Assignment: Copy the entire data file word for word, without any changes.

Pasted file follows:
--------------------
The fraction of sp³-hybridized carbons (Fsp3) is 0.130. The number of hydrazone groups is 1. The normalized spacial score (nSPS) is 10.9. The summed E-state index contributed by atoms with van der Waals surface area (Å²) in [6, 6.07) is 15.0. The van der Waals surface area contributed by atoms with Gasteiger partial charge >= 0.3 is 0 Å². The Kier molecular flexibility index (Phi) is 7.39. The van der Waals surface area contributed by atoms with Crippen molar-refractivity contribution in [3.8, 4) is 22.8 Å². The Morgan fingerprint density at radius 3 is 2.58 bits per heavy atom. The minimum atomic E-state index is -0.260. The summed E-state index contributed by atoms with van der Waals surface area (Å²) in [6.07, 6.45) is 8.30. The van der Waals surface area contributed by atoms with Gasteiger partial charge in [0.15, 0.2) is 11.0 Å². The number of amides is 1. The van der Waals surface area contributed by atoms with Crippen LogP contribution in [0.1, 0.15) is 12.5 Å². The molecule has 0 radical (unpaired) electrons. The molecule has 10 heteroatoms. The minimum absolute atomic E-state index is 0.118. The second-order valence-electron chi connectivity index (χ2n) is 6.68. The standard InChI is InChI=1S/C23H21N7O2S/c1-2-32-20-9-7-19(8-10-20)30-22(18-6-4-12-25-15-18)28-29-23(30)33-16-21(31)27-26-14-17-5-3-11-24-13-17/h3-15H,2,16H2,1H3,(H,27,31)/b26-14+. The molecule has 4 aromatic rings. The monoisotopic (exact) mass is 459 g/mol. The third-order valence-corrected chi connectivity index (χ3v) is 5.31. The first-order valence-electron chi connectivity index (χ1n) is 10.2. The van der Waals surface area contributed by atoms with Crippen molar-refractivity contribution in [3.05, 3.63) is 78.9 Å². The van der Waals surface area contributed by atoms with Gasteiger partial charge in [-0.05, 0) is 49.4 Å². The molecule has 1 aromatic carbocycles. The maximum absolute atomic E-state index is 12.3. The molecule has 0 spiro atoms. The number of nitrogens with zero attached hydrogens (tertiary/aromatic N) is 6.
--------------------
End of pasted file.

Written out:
The fraction of sp³-hybridized carbons (Fsp3) is 0.130. The number of hydrazone groups is 1. The normalized spacial score (nSPS) is 10.9. The summed E-state index contributed by atoms with van der Waals surface area (Å²) in [6, 6.07) is 15.0. The van der Waals surface area contributed by atoms with Gasteiger partial charge >= 0.3 is 0 Å². The Kier molecular flexibility index (Phi) is 7.39. The van der Waals surface area contributed by atoms with Crippen molar-refractivity contribution in [3.8, 4) is 22.8 Å². The Morgan fingerprint density at radius 3 is 2.58 bits per heavy atom. The minimum atomic E-state index is -0.260. The summed E-state index contributed by atoms with van der Waals surface area (Å²) in [6.07, 6.45) is 8.30. The van der Waals surface area contributed by atoms with Gasteiger partial charge in [0.15, 0.2) is 11.0 Å². The number of amides is 1. The van der Waals surface area contributed by atoms with Crippen LogP contribution in [0.1, 0.15) is 12.5 Å². The molecule has 0 radical (unpaired) electrons. The molecule has 10 heteroatoms. The minimum absolute atomic E-state index is 0.118. The second-order valence-electron chi connectivity index (χ2n) is 6.68. The standard InChI is InChI=1S/C23H21N7O2S/c1-2-32-20-9-7-19(8-10-20)30-22(18-6-4-12-25-15-18)28-29-23(30)33-16-21(31)27-26-14-17-5-3-11-24-13-17/h3-15H,2,16H2,1H3,(H,27,31)/b26-14+. The molecule has 4 aromatic rings. The monoisotopic (exact) mass is 459 g/mol. The third-order valence-corrected chi connectivity index (χ3v) is 5.31. The first-order valence-electron chi connectivity index (χ1n) is 10.2. The van der Waals surface area contributed by atoms with Crippen molar-refractivity contribution in [3.05, 3.63) is 78.9 Å². The van der Waals surface area contributed by atoms with Gasteiger partial charge in [-0.05, 0) is 49.4 Å². The molecule has 1 aromatic carbocycles. The maximum absolute atomic E-state index is 12.3. The molecule has 0 spiro atoms. The number of nitrogens with zero attached hydrogens (tertiary/aromatic N) is 6.